The price of doing nothing

Currency exchange rate movements are as unpredictable as the Scandinavian summer.

But companies that secure their currency rates in advance can look forward to a smoother sailing than those who don’t, analysts say.

Forty percent of Norway’s total exports go to the eurozone, which is also the source of a third of the country’s total imports. Consequently, no currency matters as much to Norwegian export and import companies than as the euro (EUR). In the month of May alone, Norway imported EUR 3.4 billion worth of goods from the eurozone countries, while total exports to the same countries amounted to EUR 2.2 billion.

Behind those numbers are thousands of companies and organizations, big and small, which all need to buy euro to pay for the imports. The problem is that the price (exchange rate) of the euro when it’s time to pay the bill may be different from when the contract was signed. If, for example, the value of the Norwegian krone (NOK) has fallen against the EUR they end up paying more they had expected. What once looked like a good deal can turn into a disaster in the meantime, warns Ole Håkon Eek-Nielsen, Chief Foreign Exchange (FX) Analyst at Nordea Markets in Oslo: “Let’s say you agree to buy goods from a eurozone exporter at a certain price in euro. If the value of the krone falls against the euro by 10 percent between the signing of the contract and the actual payment, your entire profit margin on the deal is erased, if it’s not above 10 percent.”

Such a scenario is not unlikely given the fast pace of today’s global currency market, where billions of dollar, euro and krone change hands every second, fueled by sheer speculation as well as trade-related needs. At the beginning of this year, for example, 1 EUR cost around 9 NOK, six months later it traded at 9,35 NOK, or roughly 4 percent higher.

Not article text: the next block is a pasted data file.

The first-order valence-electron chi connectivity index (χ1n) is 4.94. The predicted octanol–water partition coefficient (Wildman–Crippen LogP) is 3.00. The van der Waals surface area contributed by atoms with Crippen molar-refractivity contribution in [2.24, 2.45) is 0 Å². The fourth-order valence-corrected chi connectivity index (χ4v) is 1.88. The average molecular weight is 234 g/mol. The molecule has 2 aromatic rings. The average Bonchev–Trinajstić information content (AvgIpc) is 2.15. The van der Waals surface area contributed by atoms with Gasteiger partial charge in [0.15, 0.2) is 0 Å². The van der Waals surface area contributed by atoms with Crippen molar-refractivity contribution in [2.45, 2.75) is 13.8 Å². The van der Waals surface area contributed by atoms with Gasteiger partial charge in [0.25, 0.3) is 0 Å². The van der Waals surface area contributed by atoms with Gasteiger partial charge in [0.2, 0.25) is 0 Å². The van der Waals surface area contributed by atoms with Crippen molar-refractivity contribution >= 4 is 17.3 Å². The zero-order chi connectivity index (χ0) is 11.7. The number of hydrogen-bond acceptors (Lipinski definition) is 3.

Oil price shock hit the krone

The fluctuations were even worse a few years ago, in the fall of 2014 when the Norwegian economy first began to feel the effects of a drastic fall in the price of oil, recalls Eek-Nielsen: “In August that year, a euro cost around 8,10 NOK; in January the following year you had to pay NOK 9,15 – a 12-percent increase.” Retailers that rely on imports were particularly hard hit, he says: “Increasingly squeezed by fierce competition from e-commerce players, many retailers operate with profit margins way below 12 percent. Such a sharp drop in the value of the NOK risked wiping out their entire profit.”

Moreover, retail companies that sell to consumers find it difficult to pass on price increases that are the result of currency movements to the customers.

Given the intense competition in retail sectors like electronics, sporting equipment and clothes, no single player dared raise the prices and as a result the entire retail industry lost money solely because of currency reasons.

There were exceptions, however. Those companies that secured the EUR/NOK exchange rate in advance by signing a forward currency contract knew exactly in advance how much they would pay for the euro they needed once it was time to pay the bill.